Sainsbury's TU shirt. It was made in Bangladesh. I've got my
Morrison's sardines. They were produced in Thailand. I've got my
Morrison's Fish Paste. It was produced in Belgium. I've got my
Sainsbury's sweetcorn. It was produced in France. Remind me, what is
it we make here in Scotland? Whisky? Cripes, is that not the white
spirit that's flavoured and coloured with foreign spirit? In fact,
where is our Scottish spirit?
MANY JOB VACANCIES in today's jobs market require people who are
good team players and good at handling pressure. If you're not one
of the guffawing guys or galls and dislike steam coming from your
ears then you've had it. But not everyone is a team player, and
there is nothing wrong with that. Not everyone can cope with lots of
pressure, and there is nothing wrong with that either. The amount of
emphasis that is placed on folk being team players and able to
handle pressure is nothing but absurd.
IN THE TICKET office in Glasgow Queen Street railway station there
is a neat little invention. At each ticket window there is a small
device in which folk can place their walking-stick. The device keeps
the stick upright and prevents it from falling over, as they are apt
to do when leant against a smooth straight edge. What a great idea.
But I'd like to see it extended. If the devices were a little
bigger, and in pairs, drunk folk could slot in each of their legs
and be retained in an upright position, secure and safe.
WARNING! WARNING! SCHOOL CHILDREN ARE
I may be alone with this thought, but I am inclined to think that in
areas around large secondary schools a siren should sound at the
start of lunch-time so as to warn folk of the impending bedlam.
I mean, there I was, on Portobello High Street, thinking I might
grab a small greasy thing to keep my stomach going. I saw a place
where I might obtain the said small greasy thing, but between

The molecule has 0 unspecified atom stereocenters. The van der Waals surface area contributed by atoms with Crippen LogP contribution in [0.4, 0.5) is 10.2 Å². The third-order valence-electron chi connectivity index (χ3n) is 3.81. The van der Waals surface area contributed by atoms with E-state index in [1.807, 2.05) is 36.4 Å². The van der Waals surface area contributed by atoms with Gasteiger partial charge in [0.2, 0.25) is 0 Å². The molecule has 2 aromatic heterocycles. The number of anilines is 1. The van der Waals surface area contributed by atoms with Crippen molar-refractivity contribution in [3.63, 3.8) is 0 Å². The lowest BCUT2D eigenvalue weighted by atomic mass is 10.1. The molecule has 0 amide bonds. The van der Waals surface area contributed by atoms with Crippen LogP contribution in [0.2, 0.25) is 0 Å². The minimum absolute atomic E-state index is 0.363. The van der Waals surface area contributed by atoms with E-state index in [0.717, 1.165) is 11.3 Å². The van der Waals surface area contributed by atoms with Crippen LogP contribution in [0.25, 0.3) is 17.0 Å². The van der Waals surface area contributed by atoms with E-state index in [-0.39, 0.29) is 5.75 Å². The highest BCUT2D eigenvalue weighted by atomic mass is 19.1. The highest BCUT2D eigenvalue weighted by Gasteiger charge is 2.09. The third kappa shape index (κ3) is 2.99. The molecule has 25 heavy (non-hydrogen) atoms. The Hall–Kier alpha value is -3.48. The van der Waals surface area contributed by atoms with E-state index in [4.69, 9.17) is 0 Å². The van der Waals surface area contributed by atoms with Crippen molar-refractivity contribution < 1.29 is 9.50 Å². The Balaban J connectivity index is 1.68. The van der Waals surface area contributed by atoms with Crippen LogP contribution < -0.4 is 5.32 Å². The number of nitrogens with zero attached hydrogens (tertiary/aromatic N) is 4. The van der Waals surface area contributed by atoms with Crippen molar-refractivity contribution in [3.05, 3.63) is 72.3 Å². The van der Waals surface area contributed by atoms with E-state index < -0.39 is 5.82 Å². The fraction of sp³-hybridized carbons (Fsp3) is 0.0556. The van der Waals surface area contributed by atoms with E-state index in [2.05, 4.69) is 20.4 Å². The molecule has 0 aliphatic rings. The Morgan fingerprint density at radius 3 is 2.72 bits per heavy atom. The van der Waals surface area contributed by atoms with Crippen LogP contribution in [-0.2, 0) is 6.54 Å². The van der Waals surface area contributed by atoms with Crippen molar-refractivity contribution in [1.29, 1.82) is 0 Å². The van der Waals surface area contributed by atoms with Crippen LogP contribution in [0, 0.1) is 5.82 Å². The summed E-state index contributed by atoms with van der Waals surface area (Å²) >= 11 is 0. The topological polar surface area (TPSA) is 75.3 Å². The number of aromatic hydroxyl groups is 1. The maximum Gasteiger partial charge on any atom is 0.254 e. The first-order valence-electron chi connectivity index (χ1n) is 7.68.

thinking about it and the relevant signal being sent to my legs a
million school children appeared. It was instantaneous bedlam, and
there was no way I was going to reach the counter of the shop I'd
spied to obtain the small greasy thing I had in mind. And it was
almost impossible to escape from the hoards. They queued out of
shops and blocked pavements, seagulls swooped in the hope of
catching falling crumbs, and the pavements because littered in a
peculiar gloopish delicacy that I understand goes under the name of
'Chips and Curry Sauce'.
I really don't think we should be unleashing such bedlam onto the
streets. Ordinary folk who live in such areas should not have to put
up with this. They should not be frightened to leave their homes
because they know that schoolchildren have generally no respect for
anyone who is not a school child and pensioners are likely to be
elbowed off the pavement as they stomp and shout and spit. No, we
can't have that. We have to provide canteens in schools, and we
can't allow them to leave at lunch, even if that means locking gates
and hiring security guards armed with whips. The behaviour of some
school children is so bad that if they were adults they'd probably
be arrested for breach of the peace. But they're just kids, so we
somehow tolerate their bawdy behaviour and hide behind curtains when
they emerge at lunch.
Of course, I suppose you could argue that many small food outlets
near schools thrive on the business the school children give them.
Many would indeed maybe not survive at all without that daily bucket
of chips and curry sauce. Well so what? Chips and curry sauce might
taste pretty good, but it has about as much nutritional goodness as
the cardboard from a box of breakfast cereal.
And so, to conclude, I know that sirens still exist in many towns,
placed high on certain buildings like police stations or government
offices, and it's time we started using them. When ordinary sane
members of the public hear them sound it would be a signal to get
off the streets and hide for cover in some place where the hoards
have no access. It would be time for... THE PUB!
for a monthly equivalent
of around £6.
* Approximate online visits
during the month of August 2012